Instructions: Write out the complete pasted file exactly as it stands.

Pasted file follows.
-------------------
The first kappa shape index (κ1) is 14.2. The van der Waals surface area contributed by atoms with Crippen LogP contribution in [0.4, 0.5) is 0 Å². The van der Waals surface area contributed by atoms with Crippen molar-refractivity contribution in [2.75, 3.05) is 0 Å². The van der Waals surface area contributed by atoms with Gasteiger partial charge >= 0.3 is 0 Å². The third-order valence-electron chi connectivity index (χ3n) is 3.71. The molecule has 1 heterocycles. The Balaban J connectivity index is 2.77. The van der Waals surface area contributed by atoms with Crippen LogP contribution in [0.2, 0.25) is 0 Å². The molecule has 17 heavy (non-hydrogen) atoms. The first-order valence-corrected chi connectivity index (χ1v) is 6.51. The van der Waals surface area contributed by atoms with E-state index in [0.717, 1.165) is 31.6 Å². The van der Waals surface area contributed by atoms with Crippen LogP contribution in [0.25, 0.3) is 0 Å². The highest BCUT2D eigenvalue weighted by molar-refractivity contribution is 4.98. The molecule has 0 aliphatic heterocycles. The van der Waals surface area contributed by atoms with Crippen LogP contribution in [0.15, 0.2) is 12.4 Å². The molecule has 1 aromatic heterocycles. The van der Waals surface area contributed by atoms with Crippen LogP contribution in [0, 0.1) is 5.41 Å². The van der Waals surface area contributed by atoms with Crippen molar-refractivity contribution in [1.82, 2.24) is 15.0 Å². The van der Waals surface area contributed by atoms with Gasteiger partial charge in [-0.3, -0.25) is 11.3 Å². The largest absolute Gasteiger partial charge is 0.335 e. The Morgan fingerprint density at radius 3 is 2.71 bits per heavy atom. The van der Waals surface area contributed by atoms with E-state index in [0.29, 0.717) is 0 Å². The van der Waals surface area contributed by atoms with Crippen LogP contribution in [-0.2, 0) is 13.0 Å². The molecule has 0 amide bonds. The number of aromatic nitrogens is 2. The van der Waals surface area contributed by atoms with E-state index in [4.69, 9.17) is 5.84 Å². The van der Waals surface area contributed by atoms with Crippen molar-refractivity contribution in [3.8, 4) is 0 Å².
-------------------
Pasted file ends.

The first kappa shape index (κ1) is 14.2. The van der Waals surface area contributed by atoms with Crippen LogP contribution in [0.4, 0.5) is 0 Å². The van der Waals surface area contributed by atoms with Crippen molar-refractivity contribution in [2.75, 3.05) is 0 Å². The van der Waals surface area contributed by atoms with Gasteiger partial charge >= 0.3 is 0 Å². The third-order valence-electron chi connectivity index (χ3n) is 3.71. The molecule has 1 heterocycles. The Balaban J connectivity index is 2.77. The van der Waals surface area contributed by atoms with Crippen LogP contribution in [0.2, 0.25) is 0 Å². The molecule has 17 heavy (non-hydrogen) atoms. The first-order valence-corrected chi connectivity index (χ1v) is 6.51. The van der Waals surface area contributed by atoms with E-state index in [0.717, 1.165) is 31.6 Å². The van der Waals surface area contributed by atoms with Crippen LogP contribution in [0.25, 0.3) is 0 Å². The highest BCUT2D eigenvalue weighted by molar-refractivity contribution is 4.98. The molecule has 0 aliphatic heterocycles. The van der Waals surface area contributed by atoms with Crippen LogP contribution in [0.15, 0.2) is 12.4 Å². The molecule has 1 aromatic heterocycles. The van der Waals surface area contributed by atoms with Crippen LogP contribution in [0, 0.1) is 5.41 Å². The van der Waals surface area contributed by atoms with Crippen molar-refractivity contribution in [1.82, 2.24) is 15.0 Å². The van der Waals surface area contributed by atoms with Gasteiger partial charge in [-0.3, -0.25) is 11.3 Å². The largest absolute Gasteiger partial charge is 0.335 e. The Morgan fingerprint density at radius 3 is 2.71 bits per heavy atom. The van der Waals surface area contributed by atoms with E-state index in [0.29, 0.717) is 0 Å². The van der Waals surface area contributed by atoms with Crippen LogP contribution in [-0.2, 0) is 13.0 Å². The molecule has 0 amide bonds. The number of aromatic nitrogens is 2. The van der Waals surface area contributed by atoms with E-state index in [4.69, 9.17) is 5.84 Å². The van der Waals surface area contributed by atoms with Crippen molar-refractivity contribution in [3.8, 4) is 0 Å².